Amy Paulin (D-Westchester) isn’t the only assemblymember sponsoring an animal shelter bill in Albany.
Micah Kellner (D-Manhattan) is pushing a rival piece of legislation, which he says would do a better job of protecting stray cats and dogs.
Kellner’s Companion Animal Access and Rescue Act would require that shelters work with qualified rescue groups — and he says that it provides greater protections for whistleblowers, many of whom feel worried about coming forward with accusations of abuse or neglect.
Kellner’s proposed legislation does not have the backing of the American Society for the Prevention of Cruelty to Animals, but has been vehemently boosted by no kill groups nationwide.
Paulin has countered that Kellner’s measure has technical problems.
“It doesn’t take into account hoarders, overcrowing and unsanitary facilities, and overwhelmed rescue,” she said. “It requires the shelter to give that animal over to a facility that they may or may not harm that animal. It doesn’t seem to me that’s in the best interest of the animal’s health and well being, so there needs to be an accounting for those kinds of conditions to best protect animals against cruelty and neglect.”
Runnin’ Scared caught up with Kellner to chat about his initiative.
Runnin’ Scared: What’s the history of this bill?
Micah Kellner: Well actually just to be clear, we introduced CAARA first, a year before Amy Paulin introduced her bill. The ASPCA drafted her bill in response to my bill.
Runnin’ Scared: How are the bills different?
Kellner: The act basically seeks to, for the first time, which is set minimum standards both for shelters and rescue groups. The first thing the bill says are that shelters have to do everything possible to take care of an animal and find it a home before they decide to put it down. So this includes: water, food, walking dogs, checking for microchips, doing lost animal checks as well as if two cats can share a cage together instead of putting them down, and if two dogs can share a pen.
Runnin’ Scared: How does this bill affect the relationship between shelters and animal rescue groups?
Kellner: It requires them to work with qualified rescue groups. We set standards for rescue groups that are able to pull animals from the euthanasia list for shelters. Under our law, it has to prove that it can do its job. They have to be a 501 C3. And no member of that group — board member or staff member or volunteer — can have been convicted of animal cruelty or charged with animal cruelty. If they don’t think that they can take care of that animal, the shelter has to have an inspection. The whole goal of our bill is not only to save animals’ lives, but also set these minimal standards.
Runnin’ Scared: Anything else?
Kellner: In an indirect way, this also creates whistleblower provisions. Under the law right now, the shelter has all the power — so if you volunteer or work at a rescue group and speak out against, say, bad practices at a shelter or say that they are not walking dogs or if dogs are just sitting in their feces, you can be banned from these organizations.
But the big point about my bill is that these aren’t suggestions, so it sets these minimum standards for both rescue groups and shelters to work together and make sure that as many animals as possible are saved.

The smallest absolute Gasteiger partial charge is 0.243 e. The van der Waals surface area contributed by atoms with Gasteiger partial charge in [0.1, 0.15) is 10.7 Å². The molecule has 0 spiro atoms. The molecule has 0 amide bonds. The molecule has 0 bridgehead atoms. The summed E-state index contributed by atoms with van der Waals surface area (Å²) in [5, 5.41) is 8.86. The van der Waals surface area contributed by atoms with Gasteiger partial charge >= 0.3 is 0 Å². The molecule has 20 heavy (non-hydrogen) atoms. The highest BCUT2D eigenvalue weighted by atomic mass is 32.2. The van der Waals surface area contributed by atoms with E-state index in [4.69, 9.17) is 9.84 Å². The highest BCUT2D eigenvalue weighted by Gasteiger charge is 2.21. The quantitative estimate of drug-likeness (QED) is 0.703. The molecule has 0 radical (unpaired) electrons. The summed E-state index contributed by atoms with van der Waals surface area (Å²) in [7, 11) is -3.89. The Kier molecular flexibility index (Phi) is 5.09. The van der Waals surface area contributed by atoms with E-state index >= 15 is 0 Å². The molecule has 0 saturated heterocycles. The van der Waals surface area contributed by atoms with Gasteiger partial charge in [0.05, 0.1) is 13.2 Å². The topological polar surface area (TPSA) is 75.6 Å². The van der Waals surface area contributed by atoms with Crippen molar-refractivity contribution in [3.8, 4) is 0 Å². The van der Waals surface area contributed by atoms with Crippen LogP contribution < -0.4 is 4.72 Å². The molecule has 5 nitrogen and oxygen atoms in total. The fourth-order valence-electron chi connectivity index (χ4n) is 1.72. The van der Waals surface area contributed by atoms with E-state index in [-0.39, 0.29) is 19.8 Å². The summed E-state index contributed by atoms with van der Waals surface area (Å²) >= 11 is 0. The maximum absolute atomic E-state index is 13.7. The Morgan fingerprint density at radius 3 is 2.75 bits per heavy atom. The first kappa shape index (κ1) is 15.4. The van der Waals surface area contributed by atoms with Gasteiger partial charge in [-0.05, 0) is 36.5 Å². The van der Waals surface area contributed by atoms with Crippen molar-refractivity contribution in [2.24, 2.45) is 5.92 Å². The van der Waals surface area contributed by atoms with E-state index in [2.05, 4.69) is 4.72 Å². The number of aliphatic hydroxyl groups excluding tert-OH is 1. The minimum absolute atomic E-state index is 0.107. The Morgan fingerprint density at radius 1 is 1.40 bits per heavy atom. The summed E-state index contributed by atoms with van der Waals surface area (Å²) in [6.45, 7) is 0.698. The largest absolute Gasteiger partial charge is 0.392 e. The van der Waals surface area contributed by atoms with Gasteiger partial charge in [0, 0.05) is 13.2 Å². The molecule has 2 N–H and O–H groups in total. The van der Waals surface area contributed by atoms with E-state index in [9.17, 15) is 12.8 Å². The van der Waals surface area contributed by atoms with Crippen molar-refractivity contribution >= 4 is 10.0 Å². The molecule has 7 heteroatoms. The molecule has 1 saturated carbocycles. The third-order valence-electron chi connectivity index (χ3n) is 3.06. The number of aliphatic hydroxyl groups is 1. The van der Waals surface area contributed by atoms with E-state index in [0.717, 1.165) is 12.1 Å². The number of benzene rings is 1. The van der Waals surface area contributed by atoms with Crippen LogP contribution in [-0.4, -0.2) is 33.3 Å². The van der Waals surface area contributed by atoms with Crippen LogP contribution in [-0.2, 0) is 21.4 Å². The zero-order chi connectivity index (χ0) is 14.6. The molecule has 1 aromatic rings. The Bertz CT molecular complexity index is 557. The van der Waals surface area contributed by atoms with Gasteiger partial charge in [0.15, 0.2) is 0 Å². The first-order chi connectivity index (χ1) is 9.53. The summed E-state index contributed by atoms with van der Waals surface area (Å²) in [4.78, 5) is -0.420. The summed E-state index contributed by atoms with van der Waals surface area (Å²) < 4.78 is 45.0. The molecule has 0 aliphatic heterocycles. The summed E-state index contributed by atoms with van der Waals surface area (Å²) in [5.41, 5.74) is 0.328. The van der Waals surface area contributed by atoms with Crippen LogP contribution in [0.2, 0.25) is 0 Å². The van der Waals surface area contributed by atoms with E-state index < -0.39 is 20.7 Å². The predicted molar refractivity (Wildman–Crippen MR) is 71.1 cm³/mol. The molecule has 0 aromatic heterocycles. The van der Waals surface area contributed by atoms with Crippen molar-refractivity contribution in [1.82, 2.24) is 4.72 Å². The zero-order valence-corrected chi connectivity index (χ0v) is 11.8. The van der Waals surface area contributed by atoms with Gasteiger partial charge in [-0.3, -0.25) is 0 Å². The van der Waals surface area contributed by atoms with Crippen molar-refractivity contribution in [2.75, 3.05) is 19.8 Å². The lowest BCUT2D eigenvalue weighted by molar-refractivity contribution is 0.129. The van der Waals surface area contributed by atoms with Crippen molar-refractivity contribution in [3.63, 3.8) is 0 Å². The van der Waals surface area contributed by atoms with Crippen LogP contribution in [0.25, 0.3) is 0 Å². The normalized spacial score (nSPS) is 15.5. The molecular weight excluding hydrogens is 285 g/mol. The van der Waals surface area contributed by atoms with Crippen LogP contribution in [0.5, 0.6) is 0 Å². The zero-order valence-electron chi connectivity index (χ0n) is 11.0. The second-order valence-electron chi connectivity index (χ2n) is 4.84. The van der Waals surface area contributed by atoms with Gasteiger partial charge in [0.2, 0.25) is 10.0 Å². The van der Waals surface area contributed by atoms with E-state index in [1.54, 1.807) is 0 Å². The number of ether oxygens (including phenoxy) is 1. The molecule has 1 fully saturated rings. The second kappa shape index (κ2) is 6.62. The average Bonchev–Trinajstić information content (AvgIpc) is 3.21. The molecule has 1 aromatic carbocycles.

Runnin’ Scared: So if you had to sum up the differences, how would you do so?
Kellner: There are a couple big keys. Number 1: mine is a “shall” bill as opposed to a “may” bill. There are no mandates in her bill. it says throughout her bill “wherever possible” which basically means “if you feel like it.” So basicallly a shelter can work with rescue groups if they want to…
The other thing that my bill does that her bill doesn’t do is that it has protections for feral cat colonies. A lot of supporters do trap-and-release, and my bill would make sure that groups that do so are protected. There are no protections for feral cat colonies and people who do T-and-R in her bill, and that’s why I have groups like Alley Cat Allies supporting our position.
Runnin’ Scared: How will the conflict between the two bills get resolved?
Kellner: I think that [Paulin and I] are going to put together a series of mandates for shelters and resuce groups to make sure that we have the best possible outcome for New York State shelter animals….That’s the big thing — how are we going to do shelter reform? Are we going to follow the same prescription that we have for the last 100 years and let animals continue to die, or are we going to set new standards that keep more animals alive?
UPDATE: Kellner just contacted Runnin’ Scared and took issue with Paulin’s statements. Here’s the assemblyman’s comment below:
“She said that my bill doens’t protect against hoarders — my bill does protect against all those things because rescue groups have to submit to inspections. My bill actuallly does protect against all the things that Amy Paulin said it doesn’t. She clearly doesn’t know how to read, because of the inspection clause in my bill there’s many levels of inspections. If a shelter suspects that a rescue group is hoarding, they can ask for inspection. All they have to do is say ‘we’re not going to kill this animal, we’re going to adopt it out to somebody else.’ My bill only applies to animals on their euthanasia list. There are lots of protections in my bill.
When Amy amended her bill, she took a lot of the protections out. It’s a pretty high level of standard in my bill, so for her to say that my bill doesn’t protect against it, it’s disingenous and factually incorrect, and she doesn’t even realize that when she amended her bill, she took out the protections.”